• Everybody blames Hitler, but was it just him at fault?
  • There's no one person that can mesmerise everyone and do everything, argued Arendt

Saturday, 3 December 2011

Update: New WINOL Page


I just created a new page on my blog specifically for keeping track of the WINOL episodes I've been a part of, and my thoughts on each one.

The page can be viewed by clicking on 'WINOL' at the top of the page or by using this link below:

http://tommorganwinchester.blogspot.com/p/winol.html

WINOL - Week #9 Notes


WINOL - Week 9 Analysis

This week was easily our biggest yet, in which WINOL attempted to broadcast live from Southampton as we covered the strikes on November 30th. I wasn't at Southampton HQ at any point during the day, but from what I've heard, I think we pulled it off!

Me, Flick, Becky and Greg headed off to London with the task of collecting interviews and GV's and sending them back to Southampton HQ. I knew this was going to be difficult. To send clips over the net you need a decent upload speed. Decent speeds cost money, so it was always going to be tricky finding somewhere in London that not only gave free WiFi, but gave free WiFi that was a decent quality.

We got there at around 10am and straight away we started gathering content. Within 20 minutes of arriving we'd already filmed an interview. We filmed some GV's of the location where the march was beginning but at that stage nothing particularly interesting was going on. As a result, we decided to head to McDonalds to upload what we had taken so far and would return to the march later on when the attendance was higher.

Straight away, we ran into problems. I tried to upload the interview footage raw and it came in at 800mb, which is massive considering we were also planning on uploading that. It would have taken hours. I tried to work out how we could overcome this problem because if we couldn't there was no way the Southampton HQ would be receiving any content from us at all.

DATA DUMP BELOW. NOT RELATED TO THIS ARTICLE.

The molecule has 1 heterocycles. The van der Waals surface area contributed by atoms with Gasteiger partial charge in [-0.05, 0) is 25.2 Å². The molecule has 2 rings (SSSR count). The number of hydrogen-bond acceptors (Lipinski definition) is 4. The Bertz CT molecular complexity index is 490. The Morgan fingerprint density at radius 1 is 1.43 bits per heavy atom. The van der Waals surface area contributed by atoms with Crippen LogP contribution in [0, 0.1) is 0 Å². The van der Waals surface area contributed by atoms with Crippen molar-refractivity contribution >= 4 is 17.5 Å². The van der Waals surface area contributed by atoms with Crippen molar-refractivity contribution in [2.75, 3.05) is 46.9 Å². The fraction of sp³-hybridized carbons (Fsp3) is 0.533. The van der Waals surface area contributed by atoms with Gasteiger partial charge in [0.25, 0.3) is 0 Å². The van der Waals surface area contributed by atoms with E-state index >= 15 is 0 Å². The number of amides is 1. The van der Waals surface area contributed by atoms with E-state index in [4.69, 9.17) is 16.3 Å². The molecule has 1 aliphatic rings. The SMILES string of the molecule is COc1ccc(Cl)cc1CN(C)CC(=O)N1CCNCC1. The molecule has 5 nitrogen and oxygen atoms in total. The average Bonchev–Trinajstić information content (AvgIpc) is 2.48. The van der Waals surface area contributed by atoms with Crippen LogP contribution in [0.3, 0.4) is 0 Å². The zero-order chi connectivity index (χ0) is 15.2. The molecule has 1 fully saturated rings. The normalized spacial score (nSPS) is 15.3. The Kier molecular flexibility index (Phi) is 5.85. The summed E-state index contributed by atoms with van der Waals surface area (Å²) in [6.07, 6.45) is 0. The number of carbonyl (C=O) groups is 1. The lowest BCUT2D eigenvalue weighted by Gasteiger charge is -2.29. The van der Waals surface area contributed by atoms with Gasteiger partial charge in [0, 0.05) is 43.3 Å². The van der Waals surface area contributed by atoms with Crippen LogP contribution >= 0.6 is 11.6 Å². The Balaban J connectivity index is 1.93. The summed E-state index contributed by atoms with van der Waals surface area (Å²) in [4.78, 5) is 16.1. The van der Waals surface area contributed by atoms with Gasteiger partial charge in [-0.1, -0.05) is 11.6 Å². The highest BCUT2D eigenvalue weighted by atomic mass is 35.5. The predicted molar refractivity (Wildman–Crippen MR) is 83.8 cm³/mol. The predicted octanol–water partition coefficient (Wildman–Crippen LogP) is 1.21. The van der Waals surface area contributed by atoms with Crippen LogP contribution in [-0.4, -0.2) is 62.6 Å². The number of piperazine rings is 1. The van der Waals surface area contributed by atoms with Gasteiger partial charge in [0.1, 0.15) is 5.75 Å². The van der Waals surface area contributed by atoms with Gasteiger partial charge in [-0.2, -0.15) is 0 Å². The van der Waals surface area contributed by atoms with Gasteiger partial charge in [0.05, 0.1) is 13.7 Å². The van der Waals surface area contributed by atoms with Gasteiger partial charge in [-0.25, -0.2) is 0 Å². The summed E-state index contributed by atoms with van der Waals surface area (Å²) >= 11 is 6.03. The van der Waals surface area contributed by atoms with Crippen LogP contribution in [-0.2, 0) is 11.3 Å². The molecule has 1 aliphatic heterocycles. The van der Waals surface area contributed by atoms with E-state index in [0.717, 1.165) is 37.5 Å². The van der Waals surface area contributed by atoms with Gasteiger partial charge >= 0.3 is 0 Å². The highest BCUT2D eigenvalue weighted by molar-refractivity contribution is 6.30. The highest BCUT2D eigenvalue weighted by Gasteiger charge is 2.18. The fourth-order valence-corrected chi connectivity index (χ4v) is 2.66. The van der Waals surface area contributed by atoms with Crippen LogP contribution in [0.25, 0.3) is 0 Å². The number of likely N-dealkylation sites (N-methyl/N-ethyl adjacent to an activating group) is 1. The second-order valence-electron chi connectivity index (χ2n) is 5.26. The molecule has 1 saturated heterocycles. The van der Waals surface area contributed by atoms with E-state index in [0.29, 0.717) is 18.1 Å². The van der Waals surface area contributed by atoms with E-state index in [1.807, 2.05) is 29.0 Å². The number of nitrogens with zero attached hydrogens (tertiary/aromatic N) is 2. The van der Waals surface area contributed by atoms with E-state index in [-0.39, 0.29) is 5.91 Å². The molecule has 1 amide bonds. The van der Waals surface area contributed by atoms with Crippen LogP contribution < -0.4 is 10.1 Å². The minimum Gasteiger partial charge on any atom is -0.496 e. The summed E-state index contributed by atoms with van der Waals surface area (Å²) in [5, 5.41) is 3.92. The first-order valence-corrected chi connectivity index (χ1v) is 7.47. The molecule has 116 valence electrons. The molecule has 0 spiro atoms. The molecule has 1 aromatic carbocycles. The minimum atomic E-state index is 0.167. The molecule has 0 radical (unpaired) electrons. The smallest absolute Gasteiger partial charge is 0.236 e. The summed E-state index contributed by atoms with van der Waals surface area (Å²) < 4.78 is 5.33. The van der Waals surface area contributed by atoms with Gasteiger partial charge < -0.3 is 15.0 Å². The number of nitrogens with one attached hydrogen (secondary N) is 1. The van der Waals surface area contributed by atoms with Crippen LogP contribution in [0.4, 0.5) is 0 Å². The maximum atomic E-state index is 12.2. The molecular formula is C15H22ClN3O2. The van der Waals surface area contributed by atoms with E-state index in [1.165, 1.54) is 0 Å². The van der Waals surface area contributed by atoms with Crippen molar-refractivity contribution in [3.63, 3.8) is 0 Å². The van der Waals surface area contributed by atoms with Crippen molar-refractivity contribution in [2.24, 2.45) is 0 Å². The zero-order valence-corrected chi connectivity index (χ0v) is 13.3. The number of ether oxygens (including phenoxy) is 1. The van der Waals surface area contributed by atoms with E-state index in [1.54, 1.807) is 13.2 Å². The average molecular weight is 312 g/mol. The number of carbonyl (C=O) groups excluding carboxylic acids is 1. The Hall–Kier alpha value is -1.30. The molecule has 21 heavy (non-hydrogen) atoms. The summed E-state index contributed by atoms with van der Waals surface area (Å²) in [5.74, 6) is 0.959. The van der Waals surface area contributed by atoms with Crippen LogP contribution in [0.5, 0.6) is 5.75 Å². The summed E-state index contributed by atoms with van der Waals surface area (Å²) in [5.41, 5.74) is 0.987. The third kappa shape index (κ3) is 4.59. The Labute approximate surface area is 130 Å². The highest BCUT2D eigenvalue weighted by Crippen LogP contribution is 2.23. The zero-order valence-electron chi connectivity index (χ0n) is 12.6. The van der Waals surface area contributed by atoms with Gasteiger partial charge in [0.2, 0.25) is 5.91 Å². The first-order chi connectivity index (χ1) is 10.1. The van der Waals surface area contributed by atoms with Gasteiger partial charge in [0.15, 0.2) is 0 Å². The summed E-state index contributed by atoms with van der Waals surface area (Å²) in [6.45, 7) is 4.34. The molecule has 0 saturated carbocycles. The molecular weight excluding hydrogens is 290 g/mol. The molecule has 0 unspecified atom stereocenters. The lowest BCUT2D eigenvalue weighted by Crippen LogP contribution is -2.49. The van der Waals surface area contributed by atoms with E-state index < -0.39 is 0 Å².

I had taken my laptop with me on the day, which was vital. I decided to import our raw footage into an editing program called Camtasia Studio. From there, I re-rendered the footage into a smaller size using the video settings and output format. Using this method I was able to get an 800mb interview clip down to just 30mb. 

From that point on, we decided to go about filming in a slightly different way. We used the Canon 550D purely for interviews. When it came to GV's, me and Becky were uploading from our iPhones. On a 3G network, it took us about 30 seconds to upload a single GV, which was absolutely fine. Over the course of the day I sent about 20 GV's to my YouTube channel from my phone. Gathering GV's was fairly straight-forward using this method.

We got a nice variety of content on the day. Flick did a nice piece to camera, which gave us something different to use. Up until that point we had just been using GV's and interviews. We did have a slight issue with the sound from the 550D. Naturally, we were recording in a loud environment and at times it was difficult hearing what the interviewees were saying. I still think the footage was usable, however.